Thursday, 15 June 2017

"Further progress? Hell yes!"

After dinner was over, we moved out side into the cool evening air  to continue our conversation over cocktails. Everyone was feeling happy after our huge barbecued steak dinner. We were in a self-congratulatory mood, with plenty of affable back-slapping; stocks were riding high and the middle of the 20th century was all ours.

As we made our way out, Clarence said that he wanted to carry on about with his main theme of the day's conference. "Let's go back, my friends, to the America of our childhoods, and just think about the progress that our generation has gifted to humanity." We sat ourselves down in the sunloungers around the pool and waved to the boy to wheel out the drinks trolley. Clarence continued: "Look at it this way. The atom will soon be giving us unlimited, free, energy. Mass production brings all sorts of devices, from the vacuum cleaner to the Frigidaire, into the financial reach of consumers in markets around the world. It will do more and more, until everyone has everything he needs. We can fly at the speed of sound. Passenger flights from coast to coast are now commonplace. Television will soon replace radio, like the jet plane will replace the steam train. The workforce at my plant are more prosperous than any employees of any employer ever. Why, most of my guys drive to work in their own autos! And just think back to the horseless buggies that our fathers drove! That is progress! Ignorance and disease will soon pass into history. If you think that progress of the past half-century has been fabulous - and it has - just wait to see what the future brings. Our grandchildren will be conquering space."

Self-satisfaction settled upon us all. Yup - we were sure this is how it would be. No dissenting voices. "Let's just make sure no commies get in our way!" said Earl, waving his beer glass.

I felt it was time to say a few words. "Fellows - I'm sure that like me, you can remember that day, nearly half a century ago, when you first heard about powered heavier-than-air flight. As a child, the exploits of the Wright Brothers gave me the sense that the world was ours to conquer. And the automobile. When I got back from France in 1918, first thing I did was to go out and buy a Model T.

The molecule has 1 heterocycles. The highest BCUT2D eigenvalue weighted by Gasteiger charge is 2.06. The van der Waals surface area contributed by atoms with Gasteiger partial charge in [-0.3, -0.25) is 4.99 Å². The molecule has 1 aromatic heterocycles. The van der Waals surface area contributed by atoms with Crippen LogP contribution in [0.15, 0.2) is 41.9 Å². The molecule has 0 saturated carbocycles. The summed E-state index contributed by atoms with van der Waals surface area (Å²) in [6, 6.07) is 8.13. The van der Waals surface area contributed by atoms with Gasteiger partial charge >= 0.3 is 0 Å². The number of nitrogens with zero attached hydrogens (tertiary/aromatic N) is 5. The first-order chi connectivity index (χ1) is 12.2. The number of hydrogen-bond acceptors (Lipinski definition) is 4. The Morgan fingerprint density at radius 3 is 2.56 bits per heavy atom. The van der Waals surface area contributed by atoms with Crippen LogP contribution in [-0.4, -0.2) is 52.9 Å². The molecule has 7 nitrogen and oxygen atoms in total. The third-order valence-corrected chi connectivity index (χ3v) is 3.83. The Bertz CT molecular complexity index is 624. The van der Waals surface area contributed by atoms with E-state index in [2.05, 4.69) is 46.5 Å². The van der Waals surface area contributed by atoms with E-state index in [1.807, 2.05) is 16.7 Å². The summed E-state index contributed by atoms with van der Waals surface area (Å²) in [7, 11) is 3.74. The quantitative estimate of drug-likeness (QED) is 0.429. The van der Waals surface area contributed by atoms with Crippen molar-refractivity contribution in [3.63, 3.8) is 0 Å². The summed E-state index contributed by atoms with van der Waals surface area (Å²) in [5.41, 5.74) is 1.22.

"The Wright Brothers flew the length of a football field. Just 45 years later, Chuck Yeager breaks the sound barrier. Aircraft can fly faster, further, carrying ever-heavier loads; jets replace propellers. Imagine the same pace of change brought forward another half-century or so." I went on: "If we could build a time-machine, and could bring a man born just a century before us to today, he'd be unable to cope with the marvels that he could see, wherever he looked. Imagine packing such a man, born in the 1790s, onto the American Airlines flight from Roanoke to New York, then showing him the skyscrapers, the stock exchange, the Subway..."

As that thought sunk in amongst my listeners, I allowed myself a pause to take a sip of bourbon on the rocks. In the distance, I could hear the comforting muffled roar of trucks and autos on the newly-built state highway. I continued:

"Now, gentlemen, let us imagine stepping forward into 2051! How will our world look then? Nuclear-powered space liners taking us to our holidays on Mars? Cars that can travel at 250 miles per hour? Miniature televisions that we can wear on the wrist?"


Clarence took a puff on a Havana cigar, sitting forward, elbows on his knees. "Gentlemen - the pace of change is accelerating. Can we even begin to imagine life in fifty, a hundred years time? We're unable to catch that. Our minds are just... too dull, too tied down to the everyday to catch just a sliver of a sense of what it will be like."

I realised that sat by the pool was this Red Indian guy, around the same age as us, dressed in a Hawaiian shirt and khaki slacks. Had he been there all along, except that I'd failed to notice him? Who was he? Had he been invited, or was he a worker here - or even a guest? Don't know.

Anyway, he stood up and said: "White man - you have created the jet plane and the V-8 motor - but you have lost within yourselves that which is of the spirit. For what end are you devising these inventions? You think you are clever - you think they are bring happiness - but you're spoiling our world - and the saddest thing is - you don't... even know it." Having said these words, he left.

The awkward silence that fell upon our company was replaced by laughter that felt in equal measure aggressive, and defensive.

And so ended a most insightful evening.

This time nine years ago:
The 1970s and the 2000s

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